The main purpose of the Historical Books is not to give “scientific history”, but “theological history”.
Two very important aspects of this theological history demand more emphasis: the importance of the Covenant (“I will be your God and you will be my people” = God’s promise) but there is a big IF… namely, if you are faithful to the Covenant.
The Historical Books are not only the story that God will always fulfil his promise, but very explicitly that the rulers, be they judges or kings, were most of the time not faithful to the Covenant. There is a similarity of the narratives for all the judges (the Twelve Judges) insofar as they all began well, but ended badly.
This is also true of the Story of the Kings. The people, who asked Samuel for a king, wanted “to be like the other nations”, which they were not; they were the People of the Covenant, and should have been relying on God for protection and not on a king.
All kings, except three (e.g. Josiah) after Solomon were bad. Indeed, it was Solomon’s foolish way of ruling that led to the split of the United Kingdom into Israel (North) and Judah (South) in 931 BCE. Yet God still remained faithful to his Covenant and brought it to fulfilment despite these unfaithful and sinful kings.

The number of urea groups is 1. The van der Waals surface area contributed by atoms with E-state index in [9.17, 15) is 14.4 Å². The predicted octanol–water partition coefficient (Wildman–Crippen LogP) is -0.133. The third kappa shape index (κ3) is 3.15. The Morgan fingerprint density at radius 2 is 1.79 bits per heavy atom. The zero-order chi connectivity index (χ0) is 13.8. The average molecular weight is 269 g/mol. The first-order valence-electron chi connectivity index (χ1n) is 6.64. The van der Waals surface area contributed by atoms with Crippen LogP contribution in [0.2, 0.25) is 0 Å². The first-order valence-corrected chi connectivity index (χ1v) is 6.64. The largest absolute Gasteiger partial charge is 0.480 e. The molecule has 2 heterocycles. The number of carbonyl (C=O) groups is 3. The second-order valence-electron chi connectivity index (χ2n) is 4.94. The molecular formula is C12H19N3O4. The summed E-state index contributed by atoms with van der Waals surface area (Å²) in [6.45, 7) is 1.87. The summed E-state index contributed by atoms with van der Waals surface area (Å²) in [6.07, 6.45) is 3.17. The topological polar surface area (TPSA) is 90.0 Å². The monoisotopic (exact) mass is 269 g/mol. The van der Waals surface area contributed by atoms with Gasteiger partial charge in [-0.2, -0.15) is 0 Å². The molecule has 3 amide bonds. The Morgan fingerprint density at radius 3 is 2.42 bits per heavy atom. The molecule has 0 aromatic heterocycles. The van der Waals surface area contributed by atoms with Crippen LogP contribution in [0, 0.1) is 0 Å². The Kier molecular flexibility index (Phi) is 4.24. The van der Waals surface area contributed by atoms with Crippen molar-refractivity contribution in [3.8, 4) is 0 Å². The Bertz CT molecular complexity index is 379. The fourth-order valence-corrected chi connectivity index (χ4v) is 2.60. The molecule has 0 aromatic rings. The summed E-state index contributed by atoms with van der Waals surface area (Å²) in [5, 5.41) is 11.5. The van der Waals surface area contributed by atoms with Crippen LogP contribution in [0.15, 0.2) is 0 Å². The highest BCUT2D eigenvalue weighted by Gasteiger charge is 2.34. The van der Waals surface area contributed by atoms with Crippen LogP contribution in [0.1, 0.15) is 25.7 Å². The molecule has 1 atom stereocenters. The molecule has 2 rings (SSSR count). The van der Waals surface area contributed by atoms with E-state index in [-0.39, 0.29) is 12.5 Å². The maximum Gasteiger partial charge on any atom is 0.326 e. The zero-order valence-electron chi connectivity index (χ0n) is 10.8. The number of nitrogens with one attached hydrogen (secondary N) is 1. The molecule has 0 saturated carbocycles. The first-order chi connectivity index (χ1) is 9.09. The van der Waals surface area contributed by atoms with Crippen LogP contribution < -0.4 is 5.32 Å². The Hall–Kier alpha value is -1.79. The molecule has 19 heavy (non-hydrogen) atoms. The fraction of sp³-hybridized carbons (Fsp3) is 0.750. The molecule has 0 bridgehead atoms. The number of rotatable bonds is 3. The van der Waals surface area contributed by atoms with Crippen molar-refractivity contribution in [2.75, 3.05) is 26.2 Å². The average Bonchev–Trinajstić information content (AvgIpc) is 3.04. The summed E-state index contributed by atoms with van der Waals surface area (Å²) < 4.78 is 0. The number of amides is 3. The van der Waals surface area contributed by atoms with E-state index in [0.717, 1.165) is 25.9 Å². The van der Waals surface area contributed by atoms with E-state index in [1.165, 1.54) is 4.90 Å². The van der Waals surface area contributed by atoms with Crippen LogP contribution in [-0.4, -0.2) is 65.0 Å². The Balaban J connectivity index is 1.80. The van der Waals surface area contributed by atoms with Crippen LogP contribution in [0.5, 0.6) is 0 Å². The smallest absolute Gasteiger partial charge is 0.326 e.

The Historical Books are, therefore, telling the story of how their infidelity led to one disaster after another, the Fall of Samaria in 722/1 and the Fall of Jerusalem (587/6). These books are subdivided into two main historical collections and some other books:
The Deuteronomic History is made up by what the Jewish list calls “Former Prophets”. (Deuteronomistic History is a modern theoretical construct holding that behind the present forms of the books of Deuteronomy and Joshua, Judges, Samuel, and Kings, there was a single literary work).
The Chronicler’s History comes from the hands of a Levite or Priest and is not just a retelling, but more a rereading and even a reinterpretation from their point of view. Priests are allotted a much more important place in history than in the Book of Kings.
A third part of this group is made up of:
The final part contains five deutero-canonical books:
Download the introduction to the Historical Books.